Urban Meyer has secured three consecutive top-five recruiting classes, giving the Ohio State football team one of the most loaded rosters in all of college football.

With the Buckeyes replacing 10 starters from last year's 12-2 squad, there are bound to be a few breakout stars.

Last year, defensive end Joey Bosa and right tackle Taylor Decker emerged as pleasant surprises for Meyer and Ohio State. Bosa earned a starting spot midway through the year and earned first-team freshman All-American honors, while Decker surged down the stretch of the season.

Who will be the breakout stars for Ohio State in 2014?

 

Dontre Wilson

Ohio State is replacing its leading passer (Braxton Miller), rusher (Carlos Hyde) and receiver (Corey Brown) in 2014, so there's a big need for playmakers on offense.

Dontre Wilson is primed to fill that role.

Speed has never been an issue for Wilson, who enrolled at Ohio State last fall and instantly became one of the fastest players on the team. As a dangerous all-purpose back coming out of high school, Buckeyes fans envisioned Wilson making a Percy Harvin-like impact in 2013.

That never materialized.

Hi-res-bc5a60395d05d1af1e158514c42e2d9f_crop_exact Dontre Wilson didn't get many opportunities as a freshman last season.
Carlos Osorio/Associated Press

With Hyde and Miller forming one of the most devastating and effective one-two punches in college football, Wilson was used primarily as a decoy in Ohio State's offense. He still managed to pile up 460 total yards and three touchdowns, but those results fell short of his preseason expectations.

The Buckeyes should get much more from him this year. Wilson was named the starting H-back in March, and he's expecting big things for his sophomore season.

"I just wanted to come in and play, but last year didn't turn out the way I wanted to," Wilson said, according to Ari Wasserman of The Plain Dealer. "But now I am starting at the H position, which is the most prolific position on offense and I am getting a lot more touches. It feels way better."

 

Joshua Perry

Linebacker has been a consistent weakness for Ohio State since 2012—a deficiency that Meyer identified during the home stretch of the Buckeyes' 2013 campaign.

"The linebacker position is still my biggest concern on our team," Meyer said last November, according to Kyle Rowland of Eleven Warriors. "The depth is a major concern."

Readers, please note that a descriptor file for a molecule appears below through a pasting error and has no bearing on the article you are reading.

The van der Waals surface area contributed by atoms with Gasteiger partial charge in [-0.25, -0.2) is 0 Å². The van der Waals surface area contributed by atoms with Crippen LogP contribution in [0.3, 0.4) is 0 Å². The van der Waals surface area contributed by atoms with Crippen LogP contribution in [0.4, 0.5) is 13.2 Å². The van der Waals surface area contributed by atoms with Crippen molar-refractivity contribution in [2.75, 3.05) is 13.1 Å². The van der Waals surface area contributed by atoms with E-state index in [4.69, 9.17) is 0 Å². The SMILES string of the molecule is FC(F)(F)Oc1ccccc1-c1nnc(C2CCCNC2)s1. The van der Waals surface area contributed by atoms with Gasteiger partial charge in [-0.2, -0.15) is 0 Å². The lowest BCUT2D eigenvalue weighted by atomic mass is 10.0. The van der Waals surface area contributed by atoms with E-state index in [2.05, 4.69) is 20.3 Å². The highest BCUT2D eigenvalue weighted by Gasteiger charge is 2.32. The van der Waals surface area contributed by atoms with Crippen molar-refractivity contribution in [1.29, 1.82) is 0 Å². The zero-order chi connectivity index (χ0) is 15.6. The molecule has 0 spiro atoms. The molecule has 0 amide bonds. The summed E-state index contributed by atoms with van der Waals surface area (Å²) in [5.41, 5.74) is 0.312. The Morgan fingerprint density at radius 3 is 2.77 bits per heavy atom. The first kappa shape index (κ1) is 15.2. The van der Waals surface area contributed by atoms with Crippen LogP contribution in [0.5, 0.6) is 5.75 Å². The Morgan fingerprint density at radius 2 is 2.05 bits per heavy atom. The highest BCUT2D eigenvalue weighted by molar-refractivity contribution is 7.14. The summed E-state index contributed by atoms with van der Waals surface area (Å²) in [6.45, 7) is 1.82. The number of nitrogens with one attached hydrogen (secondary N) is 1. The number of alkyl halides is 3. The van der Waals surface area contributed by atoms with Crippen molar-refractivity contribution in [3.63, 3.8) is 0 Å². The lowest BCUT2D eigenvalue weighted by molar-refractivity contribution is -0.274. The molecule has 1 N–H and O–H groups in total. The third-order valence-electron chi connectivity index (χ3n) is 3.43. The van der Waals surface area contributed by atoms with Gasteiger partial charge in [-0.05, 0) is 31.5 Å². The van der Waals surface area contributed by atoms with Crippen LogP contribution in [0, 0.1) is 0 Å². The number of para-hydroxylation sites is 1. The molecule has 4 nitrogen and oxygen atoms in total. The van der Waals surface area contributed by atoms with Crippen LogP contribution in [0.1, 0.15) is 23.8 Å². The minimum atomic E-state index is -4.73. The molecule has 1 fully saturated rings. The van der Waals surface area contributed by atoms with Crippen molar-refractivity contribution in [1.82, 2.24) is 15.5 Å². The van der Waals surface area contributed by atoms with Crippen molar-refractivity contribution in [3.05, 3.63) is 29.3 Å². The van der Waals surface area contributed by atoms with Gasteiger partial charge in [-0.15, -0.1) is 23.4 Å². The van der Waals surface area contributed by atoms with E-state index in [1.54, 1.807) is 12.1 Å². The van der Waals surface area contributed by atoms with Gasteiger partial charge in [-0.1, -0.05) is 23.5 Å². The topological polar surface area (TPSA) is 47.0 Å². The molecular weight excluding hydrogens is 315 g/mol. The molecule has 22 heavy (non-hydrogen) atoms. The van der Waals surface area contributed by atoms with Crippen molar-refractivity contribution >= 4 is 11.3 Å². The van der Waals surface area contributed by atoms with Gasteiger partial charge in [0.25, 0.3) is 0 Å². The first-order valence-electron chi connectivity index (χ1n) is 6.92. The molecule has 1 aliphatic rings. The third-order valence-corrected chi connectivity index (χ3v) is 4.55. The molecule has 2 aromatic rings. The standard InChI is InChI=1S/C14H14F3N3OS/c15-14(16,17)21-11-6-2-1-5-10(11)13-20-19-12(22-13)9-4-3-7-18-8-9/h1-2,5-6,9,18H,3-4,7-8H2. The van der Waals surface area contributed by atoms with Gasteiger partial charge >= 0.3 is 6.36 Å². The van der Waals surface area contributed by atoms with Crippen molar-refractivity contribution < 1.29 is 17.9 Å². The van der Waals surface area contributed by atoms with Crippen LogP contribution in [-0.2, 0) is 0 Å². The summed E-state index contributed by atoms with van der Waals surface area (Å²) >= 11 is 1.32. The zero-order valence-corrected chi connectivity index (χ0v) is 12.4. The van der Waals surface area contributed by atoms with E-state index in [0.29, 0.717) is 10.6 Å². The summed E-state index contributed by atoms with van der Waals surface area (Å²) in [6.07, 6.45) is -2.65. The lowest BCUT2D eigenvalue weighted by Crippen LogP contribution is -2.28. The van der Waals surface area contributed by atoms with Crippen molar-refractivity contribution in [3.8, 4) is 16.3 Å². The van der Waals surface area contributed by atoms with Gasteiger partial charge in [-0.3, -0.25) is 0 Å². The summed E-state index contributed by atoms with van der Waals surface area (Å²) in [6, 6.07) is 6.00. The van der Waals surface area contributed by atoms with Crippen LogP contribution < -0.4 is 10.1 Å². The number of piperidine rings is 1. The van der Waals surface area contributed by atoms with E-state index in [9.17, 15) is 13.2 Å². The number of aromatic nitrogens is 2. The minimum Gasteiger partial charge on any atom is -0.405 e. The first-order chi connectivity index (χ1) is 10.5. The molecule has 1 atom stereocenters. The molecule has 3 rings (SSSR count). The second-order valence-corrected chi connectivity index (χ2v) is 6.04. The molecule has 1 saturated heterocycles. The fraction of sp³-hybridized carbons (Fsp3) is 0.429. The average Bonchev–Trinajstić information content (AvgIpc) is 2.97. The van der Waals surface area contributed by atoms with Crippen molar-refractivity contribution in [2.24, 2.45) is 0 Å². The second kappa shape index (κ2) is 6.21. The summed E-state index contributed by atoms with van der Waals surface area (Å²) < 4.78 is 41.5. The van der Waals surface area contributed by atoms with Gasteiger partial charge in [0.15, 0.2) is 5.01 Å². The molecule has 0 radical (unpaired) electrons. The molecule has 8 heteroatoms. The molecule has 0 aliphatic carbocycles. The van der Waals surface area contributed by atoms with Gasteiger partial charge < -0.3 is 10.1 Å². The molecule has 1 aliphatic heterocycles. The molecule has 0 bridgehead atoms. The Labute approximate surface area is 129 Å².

Depth is no longer an issue after Meyer secured four blue-chip linebackers in his 2014 recruiting class, headlined by 5-star Raekwon McMillan. But replacing first-team All American Ryan Shazier, who was selected in the first round of the NFL draft by the Pittsburgh Steelers, is a tall order.

That's where Joshua Perry comes in. 

Perry started alongside Shazier last year, recording 64 total tackles, two tackles for loss and a sack, according to Ohio State's official website. He was shifted to Shazier's vacated spot this spring, and if the Buckeyes want better results from their linebackers, Perry will need to have a big year.

"There are a couple of areas where guys have got to step up," Meyer said, according to Rusty Miller of the AP. "Josh Perry has to step up and play big."

Perry is taking that challenge seriously.

Evidence of that came when a picture of Perry's growth over the years made the rounds last month. 

Perry certainly has the look of an All-Big Ten linebacker, and he'll showcase that this season.

 

Ezekiel Elliott

Running back Ezekiel Elliott has the best chance for a breakout season this year.

That wasn't the case just two weeks ago, when Miller was expected to lead an offense that primarily used bubble screens and quick passes to attack the perimeter. On top of that, a fractured wrist in the opening week of fall camp (which required minor surgery) nearly derailed Elliott's season before it started.

The rising sophomore bounced back quickly, though, and is already back at full capacity after two weeks of rehab. And with redshirt freshman J.T. Barrett now at quarterback, the Buckeyes could rely more on the steady production of the running back position.

That could mean big things for Elliott, who rushed for 262 yards on 30 carries a season ago. He showcased the strength to run between the tackles and the speed to run away from the secondary—traits that made Hyde such an effective running back in Meyer's spread offense.

"I can take it outside, run tight zone, power and catch the ball out of the backfield," Elliott said, according to ESPN's Brian Bennett. "So think [sic] it helps a lot that I'm versatile." 

The Buckeyes should utilize that versatility to help ease the loss of Miller.

 

All recruiting information via 247Sports. Unless otherwise noted, all stats via NCAA.com.

David Regimbal covers Ohio State football for Bleacher Report.
Follow him on Twitter @davidreg412.